Photo Credit: Flash 90
Haredim have the plane all to themselves when they travel to Uman.

A group of Haredi Jews have claimed that Delta Airlines tried to cover up their own mistake of overbooking and instead blamed Haredim for a 75-minute delay in take-off, according to the Kikar Shabbat Haredi website.

As reported here on Wednesday, several Haredim left the plane after the airline crew refused to allow them to sit in unassigned seats to avoid having to travel next to someone of the opposite sex.

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That is not the what happened, claimed travelers who spoke with Kikar Shabbat.

“The airline messed up and threw their mistake on Haredi passengers,” one of the sources said. “Delta overbooked with 25 extra passengers, and when the company realized the embarrassment, they offered people a credit of $1,000 and a hotel room. A number of passengers jumped on the opportunity and disembarked, but it took around two hours before they could get their luggage off the plane.”

The source also claimed that the allegation that Haredim refused to sit in assigned seats is misleading because the overbooking caused a mix-up on where to sit. Yeshiva students on the plane wanted to sit with their friends and probably did not want to sit next to women, but this was no reason for the take-off to be delayed, they argued.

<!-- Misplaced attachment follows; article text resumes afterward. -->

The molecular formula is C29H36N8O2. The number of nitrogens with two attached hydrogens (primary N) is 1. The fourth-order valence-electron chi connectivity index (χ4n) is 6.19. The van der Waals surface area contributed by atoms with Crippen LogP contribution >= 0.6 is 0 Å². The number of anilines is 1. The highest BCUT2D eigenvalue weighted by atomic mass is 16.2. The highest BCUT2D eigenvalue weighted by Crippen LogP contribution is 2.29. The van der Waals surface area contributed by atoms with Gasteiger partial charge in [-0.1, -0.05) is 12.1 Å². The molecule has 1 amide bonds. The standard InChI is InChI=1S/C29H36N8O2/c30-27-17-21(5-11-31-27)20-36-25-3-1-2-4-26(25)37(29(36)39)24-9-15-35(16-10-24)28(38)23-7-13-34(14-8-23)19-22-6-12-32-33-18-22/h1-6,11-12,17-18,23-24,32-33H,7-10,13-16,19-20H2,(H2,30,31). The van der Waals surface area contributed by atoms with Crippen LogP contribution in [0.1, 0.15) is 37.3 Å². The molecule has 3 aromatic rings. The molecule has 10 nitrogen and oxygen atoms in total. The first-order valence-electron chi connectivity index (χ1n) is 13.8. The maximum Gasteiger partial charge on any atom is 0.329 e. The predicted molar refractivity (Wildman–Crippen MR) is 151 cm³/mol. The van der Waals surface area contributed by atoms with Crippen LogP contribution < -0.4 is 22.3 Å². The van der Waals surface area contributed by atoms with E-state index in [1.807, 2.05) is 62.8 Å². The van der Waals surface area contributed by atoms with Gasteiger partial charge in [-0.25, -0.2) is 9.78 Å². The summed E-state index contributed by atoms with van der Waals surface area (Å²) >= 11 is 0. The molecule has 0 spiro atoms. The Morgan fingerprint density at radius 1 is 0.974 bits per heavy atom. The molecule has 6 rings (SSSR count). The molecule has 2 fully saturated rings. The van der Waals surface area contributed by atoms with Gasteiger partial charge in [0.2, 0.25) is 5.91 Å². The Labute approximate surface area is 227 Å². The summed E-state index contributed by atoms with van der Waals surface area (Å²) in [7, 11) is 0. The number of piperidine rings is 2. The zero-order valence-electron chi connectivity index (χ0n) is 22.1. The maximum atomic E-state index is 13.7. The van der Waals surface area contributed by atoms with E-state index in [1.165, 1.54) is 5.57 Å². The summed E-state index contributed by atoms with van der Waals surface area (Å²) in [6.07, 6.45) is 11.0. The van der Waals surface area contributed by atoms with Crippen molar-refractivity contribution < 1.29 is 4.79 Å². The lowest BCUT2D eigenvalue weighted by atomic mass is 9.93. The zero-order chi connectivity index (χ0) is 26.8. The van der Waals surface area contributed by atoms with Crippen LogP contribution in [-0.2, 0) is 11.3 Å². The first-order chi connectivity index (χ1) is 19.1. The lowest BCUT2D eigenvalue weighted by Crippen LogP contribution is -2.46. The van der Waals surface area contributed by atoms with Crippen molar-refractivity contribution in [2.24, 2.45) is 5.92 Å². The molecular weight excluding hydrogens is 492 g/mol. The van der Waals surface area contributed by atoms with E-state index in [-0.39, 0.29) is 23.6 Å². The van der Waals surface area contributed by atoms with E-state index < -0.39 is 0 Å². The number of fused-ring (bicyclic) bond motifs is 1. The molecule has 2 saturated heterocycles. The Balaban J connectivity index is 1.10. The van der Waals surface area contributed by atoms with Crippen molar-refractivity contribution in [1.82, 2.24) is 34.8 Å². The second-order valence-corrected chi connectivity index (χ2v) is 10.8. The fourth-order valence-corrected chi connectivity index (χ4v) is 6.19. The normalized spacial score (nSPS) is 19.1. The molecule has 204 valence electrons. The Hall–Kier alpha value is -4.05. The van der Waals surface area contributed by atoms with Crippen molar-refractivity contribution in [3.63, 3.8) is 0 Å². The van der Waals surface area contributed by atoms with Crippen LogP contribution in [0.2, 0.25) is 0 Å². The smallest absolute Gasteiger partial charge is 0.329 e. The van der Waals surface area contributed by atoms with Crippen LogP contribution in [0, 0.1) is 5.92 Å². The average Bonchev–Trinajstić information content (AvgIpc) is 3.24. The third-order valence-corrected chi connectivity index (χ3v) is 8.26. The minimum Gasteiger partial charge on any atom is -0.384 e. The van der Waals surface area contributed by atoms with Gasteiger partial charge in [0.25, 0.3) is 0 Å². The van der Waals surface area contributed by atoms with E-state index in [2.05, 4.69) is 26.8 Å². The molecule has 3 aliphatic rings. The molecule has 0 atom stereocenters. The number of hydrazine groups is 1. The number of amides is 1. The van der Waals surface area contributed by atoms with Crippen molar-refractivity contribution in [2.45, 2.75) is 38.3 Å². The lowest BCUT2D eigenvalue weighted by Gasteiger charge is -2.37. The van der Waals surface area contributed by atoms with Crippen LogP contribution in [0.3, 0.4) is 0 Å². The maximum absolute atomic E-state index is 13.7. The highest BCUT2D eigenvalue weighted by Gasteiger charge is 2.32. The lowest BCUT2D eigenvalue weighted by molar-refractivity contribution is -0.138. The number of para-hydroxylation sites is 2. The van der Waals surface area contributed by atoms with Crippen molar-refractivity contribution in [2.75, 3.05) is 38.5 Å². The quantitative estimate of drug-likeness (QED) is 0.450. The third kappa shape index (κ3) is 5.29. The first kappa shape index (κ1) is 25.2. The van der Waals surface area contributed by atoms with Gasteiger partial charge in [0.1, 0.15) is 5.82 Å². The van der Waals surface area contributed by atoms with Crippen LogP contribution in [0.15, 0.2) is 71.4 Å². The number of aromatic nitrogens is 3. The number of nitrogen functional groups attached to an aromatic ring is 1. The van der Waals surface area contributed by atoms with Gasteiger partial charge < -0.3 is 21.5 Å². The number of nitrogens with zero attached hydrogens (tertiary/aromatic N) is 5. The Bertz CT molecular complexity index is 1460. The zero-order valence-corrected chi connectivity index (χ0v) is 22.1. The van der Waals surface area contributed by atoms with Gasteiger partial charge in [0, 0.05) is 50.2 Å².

Several passengers who talked with Kikar Shabbat said they were prepared to go to court to defend the Haredim. “It appears that Delta goofed and decided to place all of the blame on Haredi Jews,” they asserted.

The company stated, “Delta Airlines flight 468 from New York, which was expected to land at Ben Gurion Airport at 14:35 pm, arrived an hour and a quarter late due to passengers who alighted from the plane before take-off. We had to delay the departure of the aircraft in order to locate their luggage and return it to them. “

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Tzvi Ben Gedalyahu is a graduate in journalism and economics from The George Washington University. He has worked as a cub reporter in rural Virginia and as senior copy editor for major Canadian metropolitan dailies. Tzvi wrote for Arutz Sheva for several years before joining the Jewish Press.
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